function split_simple(pattern: String, string: String, compile_options: GLib.RegexCompileFlags, match_options: GLib.RegexMatchFlags): Array(String) {
    // Gjs wrapper for g_regex_split_simple()

Breaks the string on the pattern, and returns an array of the tokens. If the pattern contains capturing parentheses, then the text for each of the substrings will also be returned. If the pattern does not match anywhere in the string, then the whole string is returned as the first token.

This function is equivalent to GLib.Regex.prototype.split but it does not require to compile the pattern with, avoiding some lines of code when you need just to do a split without extracting substrings, capture counts, and so on.

If this function is to be called on the same pattern more than once, it's more efficient to compile the pattern once with and then use GLib.Regex.prototype.split.

As a special case, the result of splitting the empty string "" is an empty vector, not a vector containing a single string. The reason for this special case is that being able to represent a empty vector is typically more useful than consistent handling of empty elements. If you do need to represent empty elements, you'll need to check for the empty string before calling this function.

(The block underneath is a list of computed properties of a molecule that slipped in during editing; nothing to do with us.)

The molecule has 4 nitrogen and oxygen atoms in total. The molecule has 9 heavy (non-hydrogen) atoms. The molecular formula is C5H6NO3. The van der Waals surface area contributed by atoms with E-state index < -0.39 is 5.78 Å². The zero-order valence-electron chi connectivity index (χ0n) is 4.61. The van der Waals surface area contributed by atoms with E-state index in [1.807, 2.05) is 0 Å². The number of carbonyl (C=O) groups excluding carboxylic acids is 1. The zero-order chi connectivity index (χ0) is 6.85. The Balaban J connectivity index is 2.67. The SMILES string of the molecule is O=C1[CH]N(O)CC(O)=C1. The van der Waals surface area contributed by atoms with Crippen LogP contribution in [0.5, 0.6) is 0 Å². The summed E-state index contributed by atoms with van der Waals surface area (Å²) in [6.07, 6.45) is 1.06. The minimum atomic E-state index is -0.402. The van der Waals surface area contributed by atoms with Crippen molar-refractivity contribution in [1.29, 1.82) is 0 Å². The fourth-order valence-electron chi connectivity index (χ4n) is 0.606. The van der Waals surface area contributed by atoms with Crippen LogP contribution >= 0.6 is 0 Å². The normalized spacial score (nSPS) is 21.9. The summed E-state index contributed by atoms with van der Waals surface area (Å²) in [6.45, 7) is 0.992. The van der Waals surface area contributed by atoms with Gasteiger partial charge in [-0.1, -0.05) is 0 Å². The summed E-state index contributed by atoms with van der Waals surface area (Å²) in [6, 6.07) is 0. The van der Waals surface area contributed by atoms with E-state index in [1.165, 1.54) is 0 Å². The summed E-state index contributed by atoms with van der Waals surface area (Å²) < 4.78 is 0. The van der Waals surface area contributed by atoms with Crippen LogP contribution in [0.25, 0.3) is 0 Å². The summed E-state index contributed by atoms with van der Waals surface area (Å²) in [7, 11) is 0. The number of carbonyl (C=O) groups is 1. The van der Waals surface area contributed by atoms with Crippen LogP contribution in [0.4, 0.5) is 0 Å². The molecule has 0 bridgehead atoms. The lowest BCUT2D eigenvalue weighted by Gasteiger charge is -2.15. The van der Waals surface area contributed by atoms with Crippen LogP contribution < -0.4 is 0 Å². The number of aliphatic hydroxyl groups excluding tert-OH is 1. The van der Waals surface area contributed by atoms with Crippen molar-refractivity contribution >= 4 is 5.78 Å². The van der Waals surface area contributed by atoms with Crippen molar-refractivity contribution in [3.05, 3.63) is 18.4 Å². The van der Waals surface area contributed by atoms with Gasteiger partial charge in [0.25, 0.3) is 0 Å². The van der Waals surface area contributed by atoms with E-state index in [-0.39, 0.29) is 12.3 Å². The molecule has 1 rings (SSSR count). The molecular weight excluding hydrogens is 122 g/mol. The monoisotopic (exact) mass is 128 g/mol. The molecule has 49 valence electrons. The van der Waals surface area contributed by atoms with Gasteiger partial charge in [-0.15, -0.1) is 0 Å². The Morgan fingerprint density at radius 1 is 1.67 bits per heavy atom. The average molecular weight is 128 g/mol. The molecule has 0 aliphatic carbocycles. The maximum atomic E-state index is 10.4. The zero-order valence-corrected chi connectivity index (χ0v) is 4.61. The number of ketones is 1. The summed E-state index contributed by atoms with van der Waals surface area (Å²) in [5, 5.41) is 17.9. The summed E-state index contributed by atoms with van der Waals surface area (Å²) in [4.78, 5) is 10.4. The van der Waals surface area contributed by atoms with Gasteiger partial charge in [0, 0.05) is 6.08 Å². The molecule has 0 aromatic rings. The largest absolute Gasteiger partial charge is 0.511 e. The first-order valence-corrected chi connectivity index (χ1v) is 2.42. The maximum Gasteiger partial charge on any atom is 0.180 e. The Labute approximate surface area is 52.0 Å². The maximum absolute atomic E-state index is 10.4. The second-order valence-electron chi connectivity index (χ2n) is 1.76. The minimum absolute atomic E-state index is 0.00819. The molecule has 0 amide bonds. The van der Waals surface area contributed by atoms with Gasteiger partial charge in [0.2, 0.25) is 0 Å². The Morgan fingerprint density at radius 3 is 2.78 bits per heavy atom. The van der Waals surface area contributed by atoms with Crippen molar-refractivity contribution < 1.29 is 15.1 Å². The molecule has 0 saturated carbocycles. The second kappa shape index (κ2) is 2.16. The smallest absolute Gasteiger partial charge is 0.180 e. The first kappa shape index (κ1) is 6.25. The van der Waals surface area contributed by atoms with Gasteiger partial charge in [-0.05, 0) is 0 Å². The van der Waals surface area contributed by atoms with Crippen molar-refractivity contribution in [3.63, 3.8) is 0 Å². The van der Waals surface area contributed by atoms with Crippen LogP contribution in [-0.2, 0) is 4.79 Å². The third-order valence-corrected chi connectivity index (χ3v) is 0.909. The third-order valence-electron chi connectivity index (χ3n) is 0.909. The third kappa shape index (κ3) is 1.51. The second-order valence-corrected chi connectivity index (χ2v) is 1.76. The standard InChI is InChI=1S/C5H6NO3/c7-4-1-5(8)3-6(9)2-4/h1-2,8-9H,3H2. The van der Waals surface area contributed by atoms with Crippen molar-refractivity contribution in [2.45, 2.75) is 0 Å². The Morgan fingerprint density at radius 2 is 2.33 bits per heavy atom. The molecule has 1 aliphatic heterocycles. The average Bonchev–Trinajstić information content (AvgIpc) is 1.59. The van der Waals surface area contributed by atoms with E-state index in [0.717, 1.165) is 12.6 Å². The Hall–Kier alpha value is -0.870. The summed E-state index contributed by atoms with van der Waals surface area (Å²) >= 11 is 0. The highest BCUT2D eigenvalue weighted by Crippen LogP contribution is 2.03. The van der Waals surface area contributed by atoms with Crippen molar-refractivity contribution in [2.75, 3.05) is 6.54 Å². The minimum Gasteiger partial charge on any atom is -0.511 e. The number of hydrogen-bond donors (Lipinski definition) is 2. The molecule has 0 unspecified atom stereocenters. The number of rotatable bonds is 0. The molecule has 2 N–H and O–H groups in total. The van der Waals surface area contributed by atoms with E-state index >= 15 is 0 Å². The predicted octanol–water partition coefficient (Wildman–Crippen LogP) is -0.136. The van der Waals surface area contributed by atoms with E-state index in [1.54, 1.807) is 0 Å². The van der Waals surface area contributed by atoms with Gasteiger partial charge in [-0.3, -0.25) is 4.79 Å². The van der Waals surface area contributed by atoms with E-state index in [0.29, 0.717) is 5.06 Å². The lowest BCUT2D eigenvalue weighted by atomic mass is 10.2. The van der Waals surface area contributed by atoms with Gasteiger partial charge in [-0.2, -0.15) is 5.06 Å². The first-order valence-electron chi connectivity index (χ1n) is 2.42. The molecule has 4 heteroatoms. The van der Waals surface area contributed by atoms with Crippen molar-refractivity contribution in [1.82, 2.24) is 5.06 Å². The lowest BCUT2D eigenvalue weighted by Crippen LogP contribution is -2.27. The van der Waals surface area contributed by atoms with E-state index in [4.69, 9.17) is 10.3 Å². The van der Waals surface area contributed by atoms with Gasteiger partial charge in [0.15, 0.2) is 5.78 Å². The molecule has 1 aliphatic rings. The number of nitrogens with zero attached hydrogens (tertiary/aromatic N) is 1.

A pattern that can match empty strings splits string into separate characters wherever it matches the empty string between characters. For example splitting "ab c" using as a separator "\s*", you will get "a", "b" and "c".

Since 2.14


the regular expression


the string to scan for matches


compile options for the regular expression, or 0


match options, or 0


a null-terminated array of strings. Free it using GLib.strfreev